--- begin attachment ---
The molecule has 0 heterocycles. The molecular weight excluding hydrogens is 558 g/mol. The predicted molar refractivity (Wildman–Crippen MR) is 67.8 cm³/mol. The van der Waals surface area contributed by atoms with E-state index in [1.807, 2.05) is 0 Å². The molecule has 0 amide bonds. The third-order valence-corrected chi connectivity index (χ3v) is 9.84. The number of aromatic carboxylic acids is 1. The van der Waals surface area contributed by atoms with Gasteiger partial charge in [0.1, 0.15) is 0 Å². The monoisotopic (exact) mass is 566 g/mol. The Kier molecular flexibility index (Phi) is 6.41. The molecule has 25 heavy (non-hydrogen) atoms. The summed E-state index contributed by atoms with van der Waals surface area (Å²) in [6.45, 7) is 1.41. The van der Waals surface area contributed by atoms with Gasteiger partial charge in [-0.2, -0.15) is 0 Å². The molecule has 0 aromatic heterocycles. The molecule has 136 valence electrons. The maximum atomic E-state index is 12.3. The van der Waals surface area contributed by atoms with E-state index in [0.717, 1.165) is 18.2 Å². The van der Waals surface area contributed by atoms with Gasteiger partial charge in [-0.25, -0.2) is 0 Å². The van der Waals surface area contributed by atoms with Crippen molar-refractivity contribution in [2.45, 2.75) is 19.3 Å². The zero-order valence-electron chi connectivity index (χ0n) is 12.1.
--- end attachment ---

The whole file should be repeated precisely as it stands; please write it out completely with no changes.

The molecule has 0 heterocycles. The molecular weight excluding hydrogens is 558 g/mol. The predicted molar refractivity (Wildman–Crippen MR) is 67.8 cm³/mol. The van der Waals surface area contributed by atoms with E-state index in [1.807, 2.05) is 0 Å². The molecule has 0 amide bonds. The third-order valence-corrected chi connectivity index (χ3v) is 9.84. The number of aromatic carboxylic acids is 1. The van der Waals surface area contributed by atoms with Gasteiger partial charge in [0.1, 0.15) is 0 Å². The monoisotopic (exact) mass is 566 g/mol. The Kier molecular flexibility index (Phi) is 6.41. The molecule has 25 heavy (non-hydrogen) atoms. The summed E-state index contributed by atoms with van der Waals surface area (Å²) in [6.45, 7) is 1.41. The van der Waals surface area contributed by atoms with Gasteiger partial charge in [-0.2, -0.15) is 0 Å². The molecule has 0 aromatic heterocycles. The molecule has 136 valence electrons. The maximum atomic E-state index is 12.3. The van der Waals surface area contributed by atoms with E-state index in [0.717, 1.165) is 18.2 Å². The van der Waals surface area contributed by atoms with Gasteiger partial charge in [-0.25, -0.2) is 0 Å². The van der Waals surface area contributed by atoms with Crippen molar-refractivity contribution in [2.45, 2.75) is 19.3 Å². The zero-order valence-electron chi connectivity index (χ0n) is 12.1.